The Great Revolt = Realignment


I reprint this in full from the Washington Examiner because this is the most accurate reading of American politics over the past 12-20 years I’ve seen anywhere. I’m guessing her book gets it mostly correct.

The Great Revolt enters a new phase: How the populist uprising of 2016 will reverberate in 2020

by Salena Zito November 18, 2019

WESTBY, WISCONSIN — In a country increasingly engaged in national politics and divided, the next 12 months may feel like 12 years. Voters in both trenches are eager to vote, convinced not only of victory but also of vindication. The shocking result in 2016 wasn’t a black swan, an irregular election deviating from normalcy, but instead the indicator of the realignment we describe in The Great Revolt: Inside the Populist Coalition, now available in a new a paperback edition in time for the 2020 election season.

The story of America’s evolving political topography is one of tectonic plates, slowly grinding against each other until a break notably alters the landscape with seismic consequences — a sudden lurch long in development. The election of President Trump cemented a realignment of the two political parties rooted in cultural and economic change years in the making. Although he has been the epicenter of all politics since his announcement of candidacy in 2015, Trump is the product of this realignment more than its cause, a fact that becomes clear as you travel the back roads to the places that made him the most unlikely president of our era.

Thirty-year-old dairy farmer Ben Klinkner doesn’t consider himself a member of either political part. “I am a Christian conservative,” he says matter-of-factly.

Sitting at conference table at the Westby Co-op Credit Union, the sixth-generation family farmer has a master’s degree in meat science, Klinkner explains when he left to attend college at the University of Wisconsin River Falls and then North Dakota State University in Fargo for his master’s he vowed he was never going to milk another cow again.

“And I’ve been doing just that every day for the past six years.”

“I chose my life because, not for the money obviously, but because I get to see my family every day. That’s what it’s about. I got to see my parents every day growing up. And my kids get to see that too,” said Klinkner, the father of three with another one on the way.

On Trump, Klinkner is pragmatic, “I am very happy with his policies, I just wish he’d put that Twitter down,” he said of the president’s unorthodox style of communicating. This cuts against the national media’s narrative that farmers will dump the president because of the trade uncertainty.

And yes, Klinkner will vote for him again.

Trump’s 2016 victory came in spite of his historically weak performance in the suburbs long dominated by Republicans. The key was that he more than overcame his suburban weakness with the mass conversion of blue-collar voters in ancestrally Democratic bastions of the Midwest, and his inspiration of irregular voters who mistrust both parties. We traveled to the counties in the Great Lakes states that Trump wrested away from Democratic heritage to find examples of the voter archetypes that define the Trump coalition.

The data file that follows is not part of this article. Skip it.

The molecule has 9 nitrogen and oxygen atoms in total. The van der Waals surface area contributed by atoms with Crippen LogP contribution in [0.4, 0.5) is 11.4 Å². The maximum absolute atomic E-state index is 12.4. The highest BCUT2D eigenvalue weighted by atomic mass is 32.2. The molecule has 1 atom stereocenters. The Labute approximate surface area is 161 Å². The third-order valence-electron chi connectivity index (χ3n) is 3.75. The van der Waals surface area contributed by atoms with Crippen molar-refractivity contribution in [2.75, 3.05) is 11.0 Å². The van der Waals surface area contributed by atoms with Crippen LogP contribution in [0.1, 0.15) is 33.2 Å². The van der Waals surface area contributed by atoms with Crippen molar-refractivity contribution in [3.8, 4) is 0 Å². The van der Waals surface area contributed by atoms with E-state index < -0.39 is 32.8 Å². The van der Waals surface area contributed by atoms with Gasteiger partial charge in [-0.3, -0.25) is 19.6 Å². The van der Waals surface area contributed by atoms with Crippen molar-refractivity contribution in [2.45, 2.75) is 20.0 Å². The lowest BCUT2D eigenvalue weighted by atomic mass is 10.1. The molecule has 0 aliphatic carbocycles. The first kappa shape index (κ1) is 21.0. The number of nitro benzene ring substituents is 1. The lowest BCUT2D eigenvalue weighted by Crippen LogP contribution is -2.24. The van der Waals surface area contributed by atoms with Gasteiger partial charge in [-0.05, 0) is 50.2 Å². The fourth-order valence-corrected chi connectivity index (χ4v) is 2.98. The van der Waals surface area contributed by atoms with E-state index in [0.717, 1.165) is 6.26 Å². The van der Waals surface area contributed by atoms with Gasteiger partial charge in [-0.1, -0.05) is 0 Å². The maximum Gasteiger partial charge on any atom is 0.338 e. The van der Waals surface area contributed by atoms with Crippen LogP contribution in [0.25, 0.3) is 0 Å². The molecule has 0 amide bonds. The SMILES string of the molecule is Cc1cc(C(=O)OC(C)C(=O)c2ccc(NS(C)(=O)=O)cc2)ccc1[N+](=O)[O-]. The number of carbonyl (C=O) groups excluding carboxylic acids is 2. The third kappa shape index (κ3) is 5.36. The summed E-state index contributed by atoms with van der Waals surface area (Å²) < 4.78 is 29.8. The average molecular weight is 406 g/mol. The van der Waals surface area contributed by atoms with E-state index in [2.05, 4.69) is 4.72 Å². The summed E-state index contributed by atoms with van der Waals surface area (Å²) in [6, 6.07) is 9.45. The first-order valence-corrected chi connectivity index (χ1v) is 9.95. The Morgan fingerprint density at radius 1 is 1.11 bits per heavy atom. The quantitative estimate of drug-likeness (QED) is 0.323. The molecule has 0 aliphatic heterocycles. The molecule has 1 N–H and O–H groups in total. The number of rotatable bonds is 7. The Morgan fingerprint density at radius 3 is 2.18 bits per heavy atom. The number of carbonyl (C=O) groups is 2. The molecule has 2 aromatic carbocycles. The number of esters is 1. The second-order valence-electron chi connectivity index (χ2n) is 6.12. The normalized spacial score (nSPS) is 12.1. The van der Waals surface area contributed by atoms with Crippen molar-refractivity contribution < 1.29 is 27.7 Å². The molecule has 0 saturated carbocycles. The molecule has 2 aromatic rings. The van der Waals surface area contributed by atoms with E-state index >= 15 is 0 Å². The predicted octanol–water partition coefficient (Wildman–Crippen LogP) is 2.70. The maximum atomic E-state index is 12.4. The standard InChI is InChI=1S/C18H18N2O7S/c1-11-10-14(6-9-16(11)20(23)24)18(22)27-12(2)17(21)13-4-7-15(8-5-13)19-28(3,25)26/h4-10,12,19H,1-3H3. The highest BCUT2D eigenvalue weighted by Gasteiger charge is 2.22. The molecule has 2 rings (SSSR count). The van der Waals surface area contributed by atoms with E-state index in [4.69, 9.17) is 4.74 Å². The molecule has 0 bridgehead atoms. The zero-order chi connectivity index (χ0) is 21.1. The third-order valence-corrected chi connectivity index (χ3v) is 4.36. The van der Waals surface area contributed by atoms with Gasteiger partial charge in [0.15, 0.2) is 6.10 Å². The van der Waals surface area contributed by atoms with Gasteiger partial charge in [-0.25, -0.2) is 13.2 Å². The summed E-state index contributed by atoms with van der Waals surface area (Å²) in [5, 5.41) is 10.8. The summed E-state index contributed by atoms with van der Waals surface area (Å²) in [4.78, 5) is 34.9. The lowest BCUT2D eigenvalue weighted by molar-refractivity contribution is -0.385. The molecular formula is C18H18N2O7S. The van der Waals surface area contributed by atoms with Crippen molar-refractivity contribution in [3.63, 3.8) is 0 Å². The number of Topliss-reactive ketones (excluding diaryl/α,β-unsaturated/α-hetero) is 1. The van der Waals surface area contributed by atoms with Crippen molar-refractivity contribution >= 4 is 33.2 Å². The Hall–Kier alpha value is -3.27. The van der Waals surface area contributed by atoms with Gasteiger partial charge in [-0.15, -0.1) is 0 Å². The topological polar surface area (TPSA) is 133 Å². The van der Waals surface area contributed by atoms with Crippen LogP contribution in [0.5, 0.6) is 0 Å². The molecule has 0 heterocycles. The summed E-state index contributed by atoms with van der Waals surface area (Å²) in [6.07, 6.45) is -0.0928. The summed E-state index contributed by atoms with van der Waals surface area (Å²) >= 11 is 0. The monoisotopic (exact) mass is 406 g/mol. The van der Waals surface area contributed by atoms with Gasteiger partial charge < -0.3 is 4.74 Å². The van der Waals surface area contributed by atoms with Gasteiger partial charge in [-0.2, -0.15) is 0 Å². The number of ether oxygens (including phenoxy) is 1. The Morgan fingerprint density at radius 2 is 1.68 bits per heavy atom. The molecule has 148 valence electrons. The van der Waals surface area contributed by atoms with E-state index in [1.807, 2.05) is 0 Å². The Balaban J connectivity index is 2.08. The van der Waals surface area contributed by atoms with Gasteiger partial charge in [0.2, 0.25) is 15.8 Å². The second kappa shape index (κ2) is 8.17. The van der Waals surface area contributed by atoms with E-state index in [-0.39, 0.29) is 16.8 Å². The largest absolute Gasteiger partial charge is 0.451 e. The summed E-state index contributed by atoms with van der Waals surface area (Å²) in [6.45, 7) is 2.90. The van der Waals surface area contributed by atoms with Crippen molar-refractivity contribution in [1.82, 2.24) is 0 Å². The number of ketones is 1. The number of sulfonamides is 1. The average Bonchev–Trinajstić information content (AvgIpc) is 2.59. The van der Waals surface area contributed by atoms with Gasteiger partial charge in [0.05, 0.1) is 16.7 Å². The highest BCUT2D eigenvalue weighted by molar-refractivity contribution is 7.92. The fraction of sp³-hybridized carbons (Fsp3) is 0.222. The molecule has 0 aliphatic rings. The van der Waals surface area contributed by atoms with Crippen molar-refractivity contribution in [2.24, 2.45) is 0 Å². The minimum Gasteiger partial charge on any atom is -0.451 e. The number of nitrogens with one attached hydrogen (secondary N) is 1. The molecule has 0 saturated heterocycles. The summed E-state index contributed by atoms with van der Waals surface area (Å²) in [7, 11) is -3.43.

Democrats in the 2018 midterms accepted this new sorting of the American electorate — contesting and winning, U.S. House races in wealthy suburbs long considered Republican fortresses in the pre-Trump era while letting Republicans in industrial and rural regions run unopposed. The strategy worked — and it has kept working for Democrats in the odd-cycle 2019 state elections, as Democrats flipped the Virginia legislature and won the Kentucky governor’s mansion on the strength of suburban margins that would’ve been unimaginable just a decade ago.

In the northern Virginia bedroom communities outside Washington, D.C., Democrats now control 33 of the 35 seats in the House of Delegates, up from just 22 Democratic seats the year before Trump got elected. And the two scant seats in the region the Democrats do not control stretch from the edges of the metropolis into farm country. A similar gain of five suburban seats near Richmond has given the party firm control of the state’s lower chamber for the first time in two decades.

In Kentucky, the Democratic governor over-performed in the suburbs of Cincinnati and Louisville, as the realignment snapped more jurisdictions to the fault lines of Trump’s own demographic imprint. It worked the other way as well, as a gun-toting, truck-driving, fish-hook baiting Democratic nominee for governor in Mississippi failed in his attempt to coerce blue-collar rural voters away from Trump and back to the Democratic version of populism.

In Pennsylvania elections this month, suburban southeast Pennsylvania county governments, long in Republican hands, shifted to Democratic control and ex-urban and rural counties in western Pennsylvania went the other way, toward Republican dominance. Both shifts represented a cementing of the new voting patterns from the election between Trump and Hillary Clinton, and portend another close election in 2020 in what is becoming the Rust Belt’s battleground state.